Paul Ryan visits with auto workers at Tesla Fremont Plant
Former House Speaker astounded to learn Reardon Metal not a thing
Speaker of the House Paul Ryan (R-WI) traveled to Tesla Motors’ state of the art Fremont manufacturing plant on Saturday to speak to workers just two days after the United Auto Workers union filed a complaint against the company. Following the successful passage of a budget bill in the house on Thursday, Ryan wished to speak with manufacturing workers to reassure them that—regardless of the tenor of American politics—that electric auto manufacturing would continue receiving generous subsidies from the American government.
“Look everyone, we in Congress are very grateful for the sacrifices that you and your families have made. Now I’m aware that some of your friends and loved ones have lost their jobs during recent layoffs, and I’ve come here to reassure you that next year’s budget allows plenty of funding for ZEV credits and other subsidies, thus ensuring that it’s American manufacturing talent defining the future of clean energy.”
Joined by Tesla CEO Elon Musk on the stage, Speaker Ryan’s announcement was received with hearty applause. Following a photo opportunity with Musk alongside the Model 3 assembly line, the House Speaker shook hands with workers and requested a tour of the factory.
“I’m interested in seeing your full line-up of product assembly hardware, but there’s actually something else I’m interested in seeing.”
Elon Musk capitulated. “Of course, where would you like to start?”
“Well, I’d really like to see the operation you guys have to produce Reardon Metal. You guys do smelt your own Reardon Metal, right?” The substance that the House Speaker refers to is a fictional composite metal alloy depicted in Objectivist author Ayn Rand’s influential tome, Atlas Shrugged. The auto workers, Musk, and a lobotomized child recovering from brain cancer— visiting the factory with the Make-A-Wish foundation— all laughed at the Speaker’s rapist wit. But then it dawned on them. “This administration has gone to great lengths to crack down on Chinese dumping in the global steel market. This means that Reardon Metal will soon again become the material comprising automotive framing material.”
As the applause failed to materialize, Elon Musk nudged Speaker Ryan’s foot and whispered, “Reardon Metal is not a real thing.”
“What? You mean that the Administration’s efforts to curb anti-competitive Chinese practices in the steel market haven’t rendered Reardon Metal a viable alternative yet?” As the Speaker adopted an expression of incredulity the child from Make-a-Wish announced that he’d have been better off if his operation was unsuccessful. While he lamented the state of the world, Ryan continued and addressed the room. “There is an incredible account of American industrial productivity and the challenges faced by regulation that have guided my political philosophy to this day.”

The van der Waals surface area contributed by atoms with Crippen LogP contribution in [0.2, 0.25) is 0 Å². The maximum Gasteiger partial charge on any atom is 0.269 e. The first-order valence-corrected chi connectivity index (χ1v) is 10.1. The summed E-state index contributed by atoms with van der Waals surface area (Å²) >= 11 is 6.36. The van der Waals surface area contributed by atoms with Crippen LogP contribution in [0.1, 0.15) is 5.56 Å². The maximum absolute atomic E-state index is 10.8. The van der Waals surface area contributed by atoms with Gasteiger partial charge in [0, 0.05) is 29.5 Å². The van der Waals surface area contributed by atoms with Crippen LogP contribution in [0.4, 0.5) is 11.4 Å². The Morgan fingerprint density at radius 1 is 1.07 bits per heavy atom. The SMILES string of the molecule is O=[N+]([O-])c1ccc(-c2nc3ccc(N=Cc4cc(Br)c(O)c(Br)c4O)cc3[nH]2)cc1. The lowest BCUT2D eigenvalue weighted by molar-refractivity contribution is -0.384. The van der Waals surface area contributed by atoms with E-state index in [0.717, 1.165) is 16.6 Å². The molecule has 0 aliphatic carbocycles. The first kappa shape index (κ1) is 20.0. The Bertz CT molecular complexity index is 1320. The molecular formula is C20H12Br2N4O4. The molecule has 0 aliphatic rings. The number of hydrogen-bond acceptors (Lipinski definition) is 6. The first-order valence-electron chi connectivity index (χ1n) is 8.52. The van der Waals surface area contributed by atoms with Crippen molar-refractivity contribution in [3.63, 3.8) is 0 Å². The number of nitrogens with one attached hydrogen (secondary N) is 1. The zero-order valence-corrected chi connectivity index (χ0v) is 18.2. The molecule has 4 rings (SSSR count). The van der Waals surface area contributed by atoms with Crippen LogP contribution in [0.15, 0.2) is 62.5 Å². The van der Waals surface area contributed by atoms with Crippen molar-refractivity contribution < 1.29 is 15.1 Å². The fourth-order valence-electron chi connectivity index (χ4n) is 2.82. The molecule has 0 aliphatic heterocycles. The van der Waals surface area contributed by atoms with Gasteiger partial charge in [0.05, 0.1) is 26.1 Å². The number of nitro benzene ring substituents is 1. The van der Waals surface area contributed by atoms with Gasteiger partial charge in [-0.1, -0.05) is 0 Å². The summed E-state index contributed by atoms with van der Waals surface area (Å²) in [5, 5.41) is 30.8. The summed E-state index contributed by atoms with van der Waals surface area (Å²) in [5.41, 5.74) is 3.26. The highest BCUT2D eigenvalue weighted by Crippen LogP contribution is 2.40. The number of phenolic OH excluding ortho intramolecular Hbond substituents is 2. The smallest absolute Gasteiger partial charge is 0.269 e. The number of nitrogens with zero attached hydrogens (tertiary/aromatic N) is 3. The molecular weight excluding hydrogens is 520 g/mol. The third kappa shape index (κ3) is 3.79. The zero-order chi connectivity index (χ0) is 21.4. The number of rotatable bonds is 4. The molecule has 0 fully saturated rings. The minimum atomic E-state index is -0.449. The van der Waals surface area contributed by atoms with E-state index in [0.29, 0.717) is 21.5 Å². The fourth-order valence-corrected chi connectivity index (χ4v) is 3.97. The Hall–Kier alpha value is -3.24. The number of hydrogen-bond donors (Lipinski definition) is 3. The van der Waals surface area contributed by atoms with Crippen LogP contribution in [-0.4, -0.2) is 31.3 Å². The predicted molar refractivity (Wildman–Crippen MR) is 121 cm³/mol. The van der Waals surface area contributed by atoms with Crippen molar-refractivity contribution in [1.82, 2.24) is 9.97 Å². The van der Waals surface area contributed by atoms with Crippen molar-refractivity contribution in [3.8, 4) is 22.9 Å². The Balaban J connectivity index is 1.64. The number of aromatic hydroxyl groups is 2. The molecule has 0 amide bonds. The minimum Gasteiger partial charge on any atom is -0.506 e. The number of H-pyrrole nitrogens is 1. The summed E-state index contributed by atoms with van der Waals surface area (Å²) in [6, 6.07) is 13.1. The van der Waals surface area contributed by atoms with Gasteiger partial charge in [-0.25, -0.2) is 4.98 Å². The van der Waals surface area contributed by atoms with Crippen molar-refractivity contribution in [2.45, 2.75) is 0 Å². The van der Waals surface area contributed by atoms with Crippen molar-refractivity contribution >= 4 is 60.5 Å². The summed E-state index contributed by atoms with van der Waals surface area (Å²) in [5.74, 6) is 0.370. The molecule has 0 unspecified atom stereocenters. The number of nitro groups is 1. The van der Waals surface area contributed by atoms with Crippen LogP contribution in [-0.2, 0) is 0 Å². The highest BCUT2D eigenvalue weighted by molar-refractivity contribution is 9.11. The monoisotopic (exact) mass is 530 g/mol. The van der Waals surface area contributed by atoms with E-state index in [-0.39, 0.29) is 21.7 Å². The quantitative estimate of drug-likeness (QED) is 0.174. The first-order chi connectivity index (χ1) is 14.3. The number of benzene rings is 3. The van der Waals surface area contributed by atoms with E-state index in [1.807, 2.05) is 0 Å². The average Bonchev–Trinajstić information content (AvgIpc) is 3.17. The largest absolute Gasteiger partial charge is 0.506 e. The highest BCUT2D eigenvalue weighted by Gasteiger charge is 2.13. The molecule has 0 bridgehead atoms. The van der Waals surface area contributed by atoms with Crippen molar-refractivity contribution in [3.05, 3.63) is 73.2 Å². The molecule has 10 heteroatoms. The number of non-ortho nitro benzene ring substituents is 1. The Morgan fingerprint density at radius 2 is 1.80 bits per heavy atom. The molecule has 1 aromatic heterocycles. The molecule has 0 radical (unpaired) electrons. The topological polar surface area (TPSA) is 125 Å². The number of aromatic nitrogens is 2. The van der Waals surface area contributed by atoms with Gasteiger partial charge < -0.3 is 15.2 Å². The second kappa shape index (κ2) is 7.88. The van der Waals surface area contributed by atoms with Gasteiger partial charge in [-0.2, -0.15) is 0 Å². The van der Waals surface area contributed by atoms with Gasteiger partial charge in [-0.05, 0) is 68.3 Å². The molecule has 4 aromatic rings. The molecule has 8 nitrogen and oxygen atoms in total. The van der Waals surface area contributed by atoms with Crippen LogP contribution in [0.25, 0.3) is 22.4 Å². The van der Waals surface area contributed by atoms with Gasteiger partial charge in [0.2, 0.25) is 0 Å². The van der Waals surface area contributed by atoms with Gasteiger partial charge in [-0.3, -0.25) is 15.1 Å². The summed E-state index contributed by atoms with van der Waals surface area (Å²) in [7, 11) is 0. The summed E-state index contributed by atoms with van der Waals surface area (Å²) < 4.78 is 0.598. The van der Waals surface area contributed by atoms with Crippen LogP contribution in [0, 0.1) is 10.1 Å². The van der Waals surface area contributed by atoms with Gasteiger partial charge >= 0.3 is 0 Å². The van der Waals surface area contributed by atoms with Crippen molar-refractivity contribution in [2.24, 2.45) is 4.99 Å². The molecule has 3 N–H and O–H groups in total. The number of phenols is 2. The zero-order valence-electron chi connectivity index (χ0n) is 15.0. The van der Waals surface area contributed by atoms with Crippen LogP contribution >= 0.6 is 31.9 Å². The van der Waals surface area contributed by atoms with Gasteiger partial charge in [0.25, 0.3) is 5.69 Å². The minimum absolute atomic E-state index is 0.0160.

A reporter called out: “You mean Robert Gordon’s influential work The Rise and Fall of American Growth?”
Ryan scoffed. “No, who’s that? I mean Atlas Shrugged. You know, by Ayn Rand? The crowd let out a collective sigh, and a row of voice-activated, self-driving cars belted out machine-like curses before driving away. Finally, Elon Musk put the subject to rest.
“Um, Speaker Ryan. Atlas Shrugged is a work of fiction. None of that stuff ever happened. It’s all made up. Reardon Metal isn’t a real thing because Atlas Shrugged isn’t a real story.” Ryan was agape. His expression melted as the embarrassed auto workers dispersed. He walked over to the wall, leaned his back against it, and slid down to a sitting position on the floor. Elon Musk tried to console Speaker Ryan, but even that didn’t help.
“Well, I guess it’s not so bad. I did learn something after all. And besides, maybe this will free up my energies to focus on battling reverse racism.”
Musk scratched his head and mumbled. “Um, not a thing, either.” As he looked around the now empty factory floor Ryan’s eyes grew moist and Musk said, “Look, maybe I should leave you here alone. I’m gonna finish leading the tour of the factory. Maybe you’ll want to use this time to reflect.”
Ryan, pursing his lips and looking up, agreed and hoarsely managed, “Yeah, yeah, I guess you’re right.”